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Day 37: The Financial Dance
"We're basically on a razor's edge right now. There's nothing to worry about, the checks won't be late. It's the internal financial politics in the Legislature."
Good morning, Alaska. It’s Day 37 of the legislative session.
Here’s the latest: Rep. David Eastman’s ghoulish remarks about the financial benefits of dead abused kids are continuing to get traction, but the most glaring thing about it all is the silence of most House Republicans. At least one House Republican, though, is willing to say they were bad and that Eastman has no place in the Legislature. A deeper look at the state of the state’s budget and the possibility we’ll run out of money before the end of the fiscal year. The daily schedule. And Senate President Gary Stevens says they probably won’t approve the proposed pay raises for the governor and his cabinet, just not for the reason you’d expect.
Happening today: U.S. Sen. Lisa Murkowski gives her annual legislative address.
Current mood: 🕺🏽
General GOP silence on Eastman
“He is entitled to his opinion and I won’t be distracted by one member’s question and will instead remain focused on the important work of the legislature.” Rep. Ben Carpenter on Rep. David Eastman’s questions about the financial benefits of the deaths of abused children.
Rep. David Eastman’s musings about the financial benefits of the deaths of abused children are continuing to grab attention, but perhaps the most glaring thing about the whole ordeal is the relative silence and near-complicity of many of his fellow Republicans in the House.
A report by the Anchorage Daily News included a lot of hand waving from Republicans on the House Judiciary Committee, who didn’t register any objections during the hearing. House Judiciary Chair Rep. Sarah Vance, R-Homer, said she wished he asked the questions “with a little more sensitivity” but understood it was probably an anti-abortion argument. Nikiski Republican Rep. Ben Carpenter who said Eastman’s “entitled to his opinion” and said essentially that everyone should move on.
And there’s also this line from the report:
Some House Republicans told the Daily News that they were appalled by Eastman’s comments, but they would not say that on the record. Eastman has a loyal and vocal band of far-right supporters who are known to call Republican offices and fight on his behalf when they feel he is being demonized.
But on Twitter this morning, one House Republican said he would be happy to go on the record about Eastman’s comments. That’d be Wasilla Republican Rep. Jesse Sumner, who ran against Eastman in 2020:
The Financial Dance
Earlier in the legislative session, we heard about the potentially precarious spot the state is in when it comes to this current year’s budget. Basically put, a string of worst-case scenario days of lower-than-expected revenues and high expenses could see the state’s budget temporarily dip into deficit territory. That wouldn’t be a problem in a typical year because the state has savings accounts that can serve as a buffer, but it is a problem because escalating budget politics in recent years (mostly House Republicans pulling whatever levers they can to get a bigger PFD or anti-abortion votes) has cut off access to the biggest account in the Constitutional Budget Reserve.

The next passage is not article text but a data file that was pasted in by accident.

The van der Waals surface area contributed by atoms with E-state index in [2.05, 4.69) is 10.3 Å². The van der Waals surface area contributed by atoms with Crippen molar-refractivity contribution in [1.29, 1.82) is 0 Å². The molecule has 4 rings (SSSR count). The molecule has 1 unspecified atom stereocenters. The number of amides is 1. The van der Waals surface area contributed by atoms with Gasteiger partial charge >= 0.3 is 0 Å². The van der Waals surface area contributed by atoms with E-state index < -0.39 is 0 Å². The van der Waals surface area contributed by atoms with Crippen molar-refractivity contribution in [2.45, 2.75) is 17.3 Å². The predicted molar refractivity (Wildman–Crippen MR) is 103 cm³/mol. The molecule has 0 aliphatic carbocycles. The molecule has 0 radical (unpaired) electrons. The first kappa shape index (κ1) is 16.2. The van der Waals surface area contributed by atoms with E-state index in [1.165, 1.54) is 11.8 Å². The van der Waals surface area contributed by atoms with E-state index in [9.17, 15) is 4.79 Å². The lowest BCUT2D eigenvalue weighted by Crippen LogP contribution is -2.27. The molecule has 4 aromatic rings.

So, instead of having somewhere between $500 million and $2 billion available to cover those gaps, the state instead only has about $20 million in the Statutory Budget Reserve (which would be bigger if not for a veto by Gov. Mike Dunleavy).
The issue came up again at Tuesday’s Senate Finance Committee meeting with Legislative Finance Division Director Alexei Painter, who outlined the latest outlook of the budgets for both this year and next year.
The good news, Painter said, is the state’s latest oil price forecast has been generally accurate. The bad news, that even with a generally accurate oil price forecast, this year’s budget is coming in with essentially zero margin for error (seriously, it’d be about $300,000 once you roll in the supplemental budget for this year).
“Even if we absolutely nail everything, there’s still some margin of error because of individual (oil) company activity. There’s things that we don’t anticipate. It’s very much within the realm of possibility that we could completely nail price and production and still end up $20 million off, leaving an unfunded budget,” Painter said, urging legislators that it’s untenable. “If the Legislature does adopt the governor’s supplemental budget as it exists, the Legislative Finance Division would strongly recommend designating a source for deficits beyond the SBR balance. Having $20 million of headroom is just not sufficient to be safe and avoid an unfunded budget at the end of the year, after the Legislature has adjourned for the year.”
Senate Finance Committee co-chair Sen. Bert Stedman asked for some clarification on what that scenario would look like:
“What happens or what should we expect if we ran short of $100 million, $50 million or $200 million in June at the end of the fiscal year?” he asked. “Do we trigger the impoundment clause, do we shut the state down, does the world end? What’s the ramifications?”
Painter said it could the impoundment clause, a statute that allows the governor to halt some spending in the time of an uncovered deficit. The largest target would be about $75 million in this year’s budget slated to go to the Port of Alaska/Anchorage in the next budget year. He said, though, that doing so would create problems elsewhere in the budget.